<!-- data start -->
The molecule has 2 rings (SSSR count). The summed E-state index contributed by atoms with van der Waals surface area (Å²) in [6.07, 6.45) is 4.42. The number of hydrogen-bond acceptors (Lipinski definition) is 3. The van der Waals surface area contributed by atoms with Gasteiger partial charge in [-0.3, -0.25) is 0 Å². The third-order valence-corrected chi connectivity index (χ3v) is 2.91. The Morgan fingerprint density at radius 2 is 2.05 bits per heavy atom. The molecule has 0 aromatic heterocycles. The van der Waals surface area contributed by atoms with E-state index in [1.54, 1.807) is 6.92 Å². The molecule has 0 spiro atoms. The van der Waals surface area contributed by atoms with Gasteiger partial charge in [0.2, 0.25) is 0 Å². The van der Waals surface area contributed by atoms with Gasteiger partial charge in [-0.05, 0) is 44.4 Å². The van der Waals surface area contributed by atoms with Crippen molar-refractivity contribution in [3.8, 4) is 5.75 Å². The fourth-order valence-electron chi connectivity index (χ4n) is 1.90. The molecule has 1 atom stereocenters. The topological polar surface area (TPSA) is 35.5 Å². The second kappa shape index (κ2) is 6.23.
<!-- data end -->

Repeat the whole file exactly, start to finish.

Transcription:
The molecule has 2 rings (SSSR count). The summed E-state index contributed by atoms with van der Waals surface area (Å²) in [6.07, 6.45) is 4.42. The number of hydrogen-bond acceptors (Lipinski definition) is 3. The van der Waals surface area contributed by atoms with Gasteiger partial charge in [-0.3, -0.25) is 0 Å². The third-order valence-corrected chi connectivity index (χ3v) is 2.91. The Morgan fingerprint density at radius 2 is 2.05 bits per heavy atom. The molecule has 0 aromatic heterocycles. The van der Waals surface area contributed by atoms with E-state index in [1.54, 1.807) is 6.92 Å². The molecule has 0 spiro atoms. The van der Waals surface area contributed by atoms with Gasteiger partial charge in [0.2, 0.25) is 0 Å². The van der Waals surface area contributed by atoms with Gasteiger partial charge in [-0.05, 0) is 44.4 Å². The van der Waals surface area contributed by atoms with Crippen molar-refractivity contribution in [3.8, 4) is 5.75 Å². The fourth-order valence-electron chi connectivity index (χ4n) is 1.90. The molecule has 1 atom stereocenters. The topological polar surface area (TPSA) is 35.5 Å². The second kappa shape index (κ2) is 6.23.